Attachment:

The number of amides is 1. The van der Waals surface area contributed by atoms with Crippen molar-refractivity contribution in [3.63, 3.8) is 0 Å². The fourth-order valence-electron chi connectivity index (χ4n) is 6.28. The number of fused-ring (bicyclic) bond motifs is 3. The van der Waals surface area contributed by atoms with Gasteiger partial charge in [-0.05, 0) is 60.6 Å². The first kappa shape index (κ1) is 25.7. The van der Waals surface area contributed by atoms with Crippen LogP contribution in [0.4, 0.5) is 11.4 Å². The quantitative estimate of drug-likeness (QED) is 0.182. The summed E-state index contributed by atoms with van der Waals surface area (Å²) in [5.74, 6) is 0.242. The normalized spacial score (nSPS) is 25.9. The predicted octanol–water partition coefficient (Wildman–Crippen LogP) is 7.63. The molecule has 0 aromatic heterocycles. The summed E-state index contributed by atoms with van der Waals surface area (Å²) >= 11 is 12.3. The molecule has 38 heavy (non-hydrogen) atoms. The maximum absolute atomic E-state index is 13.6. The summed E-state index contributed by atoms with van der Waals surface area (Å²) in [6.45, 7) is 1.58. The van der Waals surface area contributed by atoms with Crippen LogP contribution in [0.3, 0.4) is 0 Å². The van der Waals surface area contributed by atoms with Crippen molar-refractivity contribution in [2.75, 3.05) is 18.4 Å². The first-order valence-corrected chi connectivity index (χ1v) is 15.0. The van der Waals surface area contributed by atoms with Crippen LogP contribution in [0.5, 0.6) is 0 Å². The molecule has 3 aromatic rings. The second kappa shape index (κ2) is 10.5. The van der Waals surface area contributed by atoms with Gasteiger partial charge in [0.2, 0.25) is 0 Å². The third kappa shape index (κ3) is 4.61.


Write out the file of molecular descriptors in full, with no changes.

The number of amides is 1. The van der Waals surface area contributed by atoms with Crippen molar-refractivity contribution in [3.63, 3.8) is 0 Å². The fourth-order valence-electron chi connectivity index (χ4n) is 6.28. The number of fused-ring (bicyclic) bond motifs is 3. The van der Waals surface area contributed by atoms with Gasteiger partial charge in [-0.05, 0) is 60.6 Å². The first kappa shape index (κ1) is 25.7. The van der Waals surface area contributed by atoms with Crippen LogP contribution in [0.4, 0.5) is 11.4 Å². The quantitative estimate of drug-likeness (QED) is 0.182. The summed E-state index contributed by atoms with van der Waals surface area (Å²) in [5.74, 6) is 0.242. The normalized spacial score (nSPS) is 25.9. The predicted octanol–water partition coefficient (Wildman–Crippen LogP) is 7.63. The molecule has 0 aromatic heterocycles. The summed E-state index contributed by atoms with van der Waals surface area (Å²) >= 11 is 12.3. The molecule has 38 heavy (non-hydrogen) atoms. The maximum absolute atomic E-state index is 13.6. The summed E-state index contributed by atoms with van der Waals surface area (Å²) in [6.45, 7) is 1.58. The van der Waals surface area contributed by atoms with Crippen LogP contribution in [0.3, 0.4) is 0 Å². The van der Waals surface area contributed by atoms with Crippen molar-refractivity contribution in [2.75, 3.05) is 18.4 Å². The first-order valence-corrected chi connectivity index (χ1v) is 15.0. The van der Waals surface area contributed by atoms with Crippen LogP contribution in [0.5, 0.6) is 0 Å². The molecule has 3 aromatic rings. The second kappa shape index (κ2) is 10.5. The van der Waals surface area contributed by atoms with Gasteiger partial charge in [0.2, 0.25) is 0 Å². The third kappa shape index (κ3) is 4.61.